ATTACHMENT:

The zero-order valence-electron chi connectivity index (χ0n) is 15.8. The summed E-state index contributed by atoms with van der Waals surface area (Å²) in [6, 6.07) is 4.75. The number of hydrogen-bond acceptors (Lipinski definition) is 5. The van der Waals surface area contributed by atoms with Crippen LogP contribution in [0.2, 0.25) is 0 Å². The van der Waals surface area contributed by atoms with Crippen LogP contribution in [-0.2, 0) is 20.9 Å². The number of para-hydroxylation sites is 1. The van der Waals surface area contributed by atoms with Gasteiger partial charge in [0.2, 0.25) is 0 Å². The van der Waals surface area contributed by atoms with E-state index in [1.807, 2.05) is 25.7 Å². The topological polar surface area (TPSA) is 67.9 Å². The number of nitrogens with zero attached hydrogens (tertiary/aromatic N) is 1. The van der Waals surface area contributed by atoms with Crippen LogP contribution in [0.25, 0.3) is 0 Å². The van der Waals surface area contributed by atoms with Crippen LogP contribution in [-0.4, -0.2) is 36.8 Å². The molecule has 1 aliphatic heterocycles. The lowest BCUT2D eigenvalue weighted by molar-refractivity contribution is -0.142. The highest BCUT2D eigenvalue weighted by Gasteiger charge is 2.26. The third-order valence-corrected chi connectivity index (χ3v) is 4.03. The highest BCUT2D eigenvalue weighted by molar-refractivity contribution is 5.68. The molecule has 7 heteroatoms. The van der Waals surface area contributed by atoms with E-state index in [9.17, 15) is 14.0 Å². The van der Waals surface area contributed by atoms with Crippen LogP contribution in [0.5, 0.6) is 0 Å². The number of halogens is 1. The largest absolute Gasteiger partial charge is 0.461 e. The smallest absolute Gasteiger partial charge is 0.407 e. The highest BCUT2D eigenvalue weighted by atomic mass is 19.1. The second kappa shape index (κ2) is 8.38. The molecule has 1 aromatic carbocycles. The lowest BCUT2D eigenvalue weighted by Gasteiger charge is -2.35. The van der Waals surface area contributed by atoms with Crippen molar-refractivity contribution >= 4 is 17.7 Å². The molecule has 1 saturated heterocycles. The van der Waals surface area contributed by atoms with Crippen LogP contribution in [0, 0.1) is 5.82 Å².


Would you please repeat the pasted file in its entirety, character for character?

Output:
The zero-order valence-electron chi connectivity index (χ0n) is 15.8. The summed E-state index contributed by atoms with van der Waals surface area (Å²) in [6, 6.07) is 4.75. The number of hydrogen-bond acceptors (Lipinski definition) is 5. The van der Waals surface area contributed by atoms with Crippen LogP contribution in [0.2, 0.25) is 0 Å². The van der Waals surface area contributed by atoms with Crippen LogP contribution in [-0.2, 0) is 20.9 Å². The number of para-hydroxylation sites is 1. The van der Waals surface area contributed by atoms with Gasteiger partial charge in [0.2, 0.25) is 0 Å². The van der Waals surface area contributed by atoms with E-state index in [1.807, 2.05) is 25.7 Å². The topological polar surface area (TPSA) is 67.9 Å². The number of nitrogens with zero attached hydrogens (tertiary/aromatic N) is 1. The van der Waals surface area contributed by atoms with Crippen LogP contribution in [0.25, 0.3) is 0 Å². The van der Waals surface area contributed by atoms with Crippen LogP contribution in [-0.4, -0.2) is 36.8 Å². The molecule has 1 aliphatic heterocycles. The lowest BCUT2D eigenvalue weighted by molar-refractivity contribution is -0.142. The highest BCUT2D eigenvalue weighted by Gasteiger charge is 2.26. The third-order valence-corrected chi connectivity index (χ3v) is 4.03. The highest BCUT2D eigenvalue weighted by molar-refractivity contribution is 5.68. The molecule has 7 heteroatoms. The van der Waals surface area contributed by atoms with E-state index in [9.17, 15) is 14.0 Å². The van der Waals surface area contributed by atoms with Crippen LogP contribution in [0.5, 0.6) is 0 Å². The number of halogens is 1. The largest absolute Gasteiger partial charge is 0.461 e. The smallest absolute Gasteiger partial charge is 0.407 e. The highest BCUT2D eigenvalue weighted by atomic mass is 19.1. The second kappa shape index (κ2) is 8.38. The molecule has 1 aromatic carbocycles. The lowest BCUT2D eigenvalue weighted by Gasteiger charge is -2.35. The van der Waals surface area contributed by atoms with Crippen molar-refractivity contribution >= 4 is 17.7 Å². The molecule has 1 saturated heterocycles. The van der Waals surface area contributed by atoms with Crippen LogP contribution in [0, 0.1) is 5.82 Å².